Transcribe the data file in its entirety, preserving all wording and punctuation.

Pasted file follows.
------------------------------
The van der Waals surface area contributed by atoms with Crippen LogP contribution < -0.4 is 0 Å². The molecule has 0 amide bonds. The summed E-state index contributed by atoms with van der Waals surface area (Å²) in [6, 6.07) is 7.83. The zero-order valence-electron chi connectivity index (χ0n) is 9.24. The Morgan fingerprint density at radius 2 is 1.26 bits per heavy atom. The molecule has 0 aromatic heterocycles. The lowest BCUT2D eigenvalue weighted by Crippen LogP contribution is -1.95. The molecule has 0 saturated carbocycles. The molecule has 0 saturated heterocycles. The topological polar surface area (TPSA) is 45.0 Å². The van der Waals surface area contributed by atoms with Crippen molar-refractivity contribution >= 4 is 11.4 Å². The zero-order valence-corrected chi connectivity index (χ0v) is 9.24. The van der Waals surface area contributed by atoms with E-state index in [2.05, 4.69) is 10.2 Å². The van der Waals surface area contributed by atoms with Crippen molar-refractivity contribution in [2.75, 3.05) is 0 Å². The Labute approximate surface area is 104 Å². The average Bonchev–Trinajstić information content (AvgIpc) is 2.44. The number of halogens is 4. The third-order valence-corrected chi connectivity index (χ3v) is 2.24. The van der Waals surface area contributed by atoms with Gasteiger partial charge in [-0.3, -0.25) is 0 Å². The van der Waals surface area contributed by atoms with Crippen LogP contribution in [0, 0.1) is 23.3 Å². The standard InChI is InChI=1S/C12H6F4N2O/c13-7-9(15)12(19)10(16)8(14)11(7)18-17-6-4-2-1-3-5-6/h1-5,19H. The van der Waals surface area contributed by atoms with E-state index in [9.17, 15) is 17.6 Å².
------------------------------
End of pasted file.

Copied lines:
The van der Waals surface area contributed by atoms with Crippen LogP contribution < -0.4 is 0 Å². The molecule has 0 amide bonds. The summed E-state index contributed by atoms with van der Waals surface area (Å²) in [6, 6.07) is 7.83. The zero-order valence-electron chi connectivity index (χ0n) is 9.24. The Morgan fingerprint density at radius 2 is 1.26 bits per heavy atom. The molecule has 0 aromatic heterocycles. The lowest BCUT2D eigenvalue weighted by Crippen LogP contribution is -1.95. The molecule has 0 saturated carbocycles. The molecule has 0 saturated heterocycles. The topological polar surface area (TPSA) is 45.0 Å². The van der Waals surface area contributed by atoms with Crippen molar-refractivity contribution >= 4 is 11.4 Å². The zero-order valence-corrected chi connectivity index (χ0v) is 9.24. The van der Waals surface area contributed by atoms with E-state index in [2.05, 4.69) is 10.2 Å². The van der Waals surface area contributed by atoms with Crippen molar-refractivity contribution in [2.75, 3.05) is 0 Å². The Labute approximate surface area is 104 Å². The average Bonchev–Trinajstić information content (AvgIpc) is 2.44. The number of halogens is 4. The third-order valence-corrected chi connectivity index (χ3v) is 2.24. The van der Waals surface area contributed by atoms with Gasteiger partial charge in [-0.3, -0.25) is 0 Å². The van der Waals surface area contributed by atoms with Crippen LogP contribution in [0, 0.1) is 23.3 Å². The standard InChI is InChI=1S/C12H6F4N2O/c13-7-9(15)12(19)10(16)8(14)11(7)18-17-6-4-2-1-3-5-6/h1-5,19H. The van der Waals surface area contributed by atoms with E-state index in [9.17, 15) is 17.6 Å².